[This is an initial reflection by me - Jeff Vincent, PhD, Deputy Director, Center for Cities + Schools - on the news yesterday that there will not be any new funding for K-12 school facilities in California in the near future]
Yesterday, Governor Brown officially said "no" to a 2014 school construction and modernization bond to go before the voters in November. Despite the efforts of lead authors Asm Joan Buchanan and Asm Curt Hagman - and many other stakeholders around the state - California school districts will continue to go without facility funding from the state. Our last state bond was passed in 2006 and fully allocated about a year ago.
The bottom line is that right now, there is no commitment from state leadership to provide funding for California K-12 school facilities to ensure health, safety, and educational suitability for our children.
Publicly, Brown points to his concerns about state debt levels. Of course this is important. But a better analysis is needed of the "cost" of debt versus the benefits of appropriate investment in our school buildings.
The key question is: The State of California has a constitutional requirement for education - so, what is the state responsibility and role for ensuring safe, healthy, and educationally suitable school buildings and campuses?
Personally, I think there's more to Brown's opposition than just debt. For one, he has signaled in the past that he wants a completely recrafted state school facility funding program that is more strategic and has some needs-based orientation. But another key piece is that there just doesn't seem to be enough pressure from local school districts, child/education advocates, developers, etc. across the state for state school facilities funding right now. Without that public (or behind the scenes) pressure, it appears there's little political willingness.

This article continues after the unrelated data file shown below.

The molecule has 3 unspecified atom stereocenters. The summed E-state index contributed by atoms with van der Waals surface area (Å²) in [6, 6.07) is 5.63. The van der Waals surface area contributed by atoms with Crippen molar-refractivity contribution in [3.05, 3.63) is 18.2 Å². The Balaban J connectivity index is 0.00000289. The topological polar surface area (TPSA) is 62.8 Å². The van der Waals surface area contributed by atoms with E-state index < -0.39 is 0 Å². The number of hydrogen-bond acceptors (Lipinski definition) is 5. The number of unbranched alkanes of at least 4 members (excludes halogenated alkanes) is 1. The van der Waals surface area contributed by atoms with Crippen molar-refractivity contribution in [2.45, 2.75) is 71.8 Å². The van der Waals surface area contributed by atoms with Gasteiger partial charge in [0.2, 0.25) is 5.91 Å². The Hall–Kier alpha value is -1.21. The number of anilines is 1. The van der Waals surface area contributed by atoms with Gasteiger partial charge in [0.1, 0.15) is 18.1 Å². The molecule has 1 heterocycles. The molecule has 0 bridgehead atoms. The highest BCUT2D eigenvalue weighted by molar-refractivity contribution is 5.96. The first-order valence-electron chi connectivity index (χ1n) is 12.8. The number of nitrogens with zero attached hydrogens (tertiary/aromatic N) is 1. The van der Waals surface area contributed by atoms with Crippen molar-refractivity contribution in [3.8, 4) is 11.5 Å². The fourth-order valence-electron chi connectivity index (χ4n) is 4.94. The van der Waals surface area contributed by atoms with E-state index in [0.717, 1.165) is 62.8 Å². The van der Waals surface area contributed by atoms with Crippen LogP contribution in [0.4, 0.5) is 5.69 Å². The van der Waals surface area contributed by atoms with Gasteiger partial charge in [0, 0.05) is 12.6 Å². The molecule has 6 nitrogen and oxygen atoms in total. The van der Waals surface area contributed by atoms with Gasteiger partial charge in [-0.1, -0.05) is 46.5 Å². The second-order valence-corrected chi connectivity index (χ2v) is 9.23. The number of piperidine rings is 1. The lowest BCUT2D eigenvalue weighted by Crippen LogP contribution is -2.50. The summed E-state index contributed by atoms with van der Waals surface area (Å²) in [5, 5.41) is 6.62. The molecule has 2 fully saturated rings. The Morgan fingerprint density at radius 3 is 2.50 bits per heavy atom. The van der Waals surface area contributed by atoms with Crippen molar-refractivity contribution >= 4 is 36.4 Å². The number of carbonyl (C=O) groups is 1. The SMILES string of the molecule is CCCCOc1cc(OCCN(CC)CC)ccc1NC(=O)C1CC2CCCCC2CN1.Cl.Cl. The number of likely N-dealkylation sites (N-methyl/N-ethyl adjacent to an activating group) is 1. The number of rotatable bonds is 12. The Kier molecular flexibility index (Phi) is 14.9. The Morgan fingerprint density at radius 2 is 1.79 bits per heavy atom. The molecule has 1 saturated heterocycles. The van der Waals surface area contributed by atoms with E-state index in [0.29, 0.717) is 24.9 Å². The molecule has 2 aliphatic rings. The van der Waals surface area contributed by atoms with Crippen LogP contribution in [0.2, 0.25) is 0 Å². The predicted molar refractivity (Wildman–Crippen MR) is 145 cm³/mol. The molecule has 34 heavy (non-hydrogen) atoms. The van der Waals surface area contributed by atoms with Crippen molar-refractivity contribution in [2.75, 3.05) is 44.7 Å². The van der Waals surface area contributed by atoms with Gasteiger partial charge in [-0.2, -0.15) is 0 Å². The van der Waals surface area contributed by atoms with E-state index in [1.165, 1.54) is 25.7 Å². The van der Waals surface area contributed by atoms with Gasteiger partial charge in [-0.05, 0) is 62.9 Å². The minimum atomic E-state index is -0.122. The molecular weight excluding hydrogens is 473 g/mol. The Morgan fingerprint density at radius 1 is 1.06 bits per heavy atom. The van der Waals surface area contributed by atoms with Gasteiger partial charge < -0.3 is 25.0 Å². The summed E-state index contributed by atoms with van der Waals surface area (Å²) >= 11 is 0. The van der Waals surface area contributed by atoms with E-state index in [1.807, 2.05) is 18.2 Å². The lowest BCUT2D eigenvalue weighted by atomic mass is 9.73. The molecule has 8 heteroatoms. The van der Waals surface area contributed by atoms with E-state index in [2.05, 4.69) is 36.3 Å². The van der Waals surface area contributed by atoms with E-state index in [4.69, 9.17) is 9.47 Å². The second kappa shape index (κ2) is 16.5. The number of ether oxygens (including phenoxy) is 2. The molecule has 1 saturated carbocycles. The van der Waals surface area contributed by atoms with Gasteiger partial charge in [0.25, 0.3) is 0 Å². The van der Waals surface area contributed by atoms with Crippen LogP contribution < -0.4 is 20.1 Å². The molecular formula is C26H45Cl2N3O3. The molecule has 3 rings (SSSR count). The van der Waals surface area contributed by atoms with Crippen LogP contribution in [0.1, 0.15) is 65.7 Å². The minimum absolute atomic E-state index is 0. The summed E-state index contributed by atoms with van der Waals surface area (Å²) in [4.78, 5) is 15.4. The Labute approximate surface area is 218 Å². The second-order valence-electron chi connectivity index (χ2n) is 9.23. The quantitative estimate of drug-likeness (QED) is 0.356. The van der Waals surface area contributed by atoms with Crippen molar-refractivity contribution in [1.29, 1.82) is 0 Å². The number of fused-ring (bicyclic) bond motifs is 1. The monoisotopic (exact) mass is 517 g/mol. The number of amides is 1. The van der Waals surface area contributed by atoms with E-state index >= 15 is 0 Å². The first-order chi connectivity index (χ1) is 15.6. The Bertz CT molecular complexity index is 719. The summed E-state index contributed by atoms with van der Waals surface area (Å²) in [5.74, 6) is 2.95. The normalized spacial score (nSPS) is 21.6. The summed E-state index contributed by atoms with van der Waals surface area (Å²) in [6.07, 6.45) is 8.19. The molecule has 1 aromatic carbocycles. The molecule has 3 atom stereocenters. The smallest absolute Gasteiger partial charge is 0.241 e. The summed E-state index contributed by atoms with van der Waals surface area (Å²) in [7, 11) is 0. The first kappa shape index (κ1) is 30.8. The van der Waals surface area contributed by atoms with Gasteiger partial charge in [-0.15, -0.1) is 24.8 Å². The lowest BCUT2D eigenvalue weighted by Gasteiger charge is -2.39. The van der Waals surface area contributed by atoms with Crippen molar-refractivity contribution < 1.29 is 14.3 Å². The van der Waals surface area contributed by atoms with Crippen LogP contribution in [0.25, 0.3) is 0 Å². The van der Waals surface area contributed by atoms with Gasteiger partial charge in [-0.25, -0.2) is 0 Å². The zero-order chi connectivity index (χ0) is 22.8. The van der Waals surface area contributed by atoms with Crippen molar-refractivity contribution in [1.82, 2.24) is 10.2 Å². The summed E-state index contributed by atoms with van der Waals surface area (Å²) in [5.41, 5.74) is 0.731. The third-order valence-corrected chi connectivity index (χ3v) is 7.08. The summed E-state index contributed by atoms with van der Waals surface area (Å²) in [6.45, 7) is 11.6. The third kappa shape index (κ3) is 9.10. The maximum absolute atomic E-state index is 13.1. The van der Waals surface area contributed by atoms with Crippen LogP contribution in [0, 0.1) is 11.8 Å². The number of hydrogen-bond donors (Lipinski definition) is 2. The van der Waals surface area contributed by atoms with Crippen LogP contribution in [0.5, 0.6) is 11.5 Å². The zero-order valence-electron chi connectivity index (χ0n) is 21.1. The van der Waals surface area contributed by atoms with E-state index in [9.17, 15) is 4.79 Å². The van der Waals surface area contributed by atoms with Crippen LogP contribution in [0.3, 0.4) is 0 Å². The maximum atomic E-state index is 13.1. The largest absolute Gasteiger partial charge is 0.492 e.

But perhaps an even bigger reason is that we have very little information to make a case for the need for state K-12 facilities funding. There's been little appetite from state leaders or local school districts to provide conditions and quality information about their school buildings. Seeing how the State of California requires about 6 million children to spend 30+ hours per week in schools and the State has limited knowledge of the health, safety, and educational suitability of those environments....is rather concerning.
I believe the way forward is to rethink the state's K-12 facility funding approach. Without substantial changes to local revenue raising abilities, it seems the state must play a funding role. But what should that look like? Let's take a cue from the LCFF: provide a more equitable funding approach that matches local conditions and strengthen local planning requirements for wise spending.
I'll be working on this issue in the coming months and hope to provide further insight to California stakeholders.
But let me leave you with a statement yesterday from Asm Joan Buchanan about the deadend for AB 2235. Its rather insightful:
“We’ve come to the end of the road. The Governor made it clear to the Speaker on Friday that he does not want a school bond on the same ballot as the water bond and rainy day fund. We have no commitment to support a future bond. In our meetings with the Department of Finance, they stressed that the Governor questions what role, if any, the State should play in funding facilities.
We know that the responsibility for educating our children is not written in local city or county ordinances, it is written in our state Constitution. Our Constitution places such a high value on education, that it prioritizes funding for education second, after debt service. This is why major education court cases (e.g., Serrano v. Priest) and Williams, were cases that named the state as the defendant. The ultimate decision on the state’s responsibility for school facilities may be decided in the courts, not the Legislature.
As we move forward, I want to thank each of you for your support of AB 2235 and for all you do for our children and our schools. It has been a pleasure working with you. You make a difference!”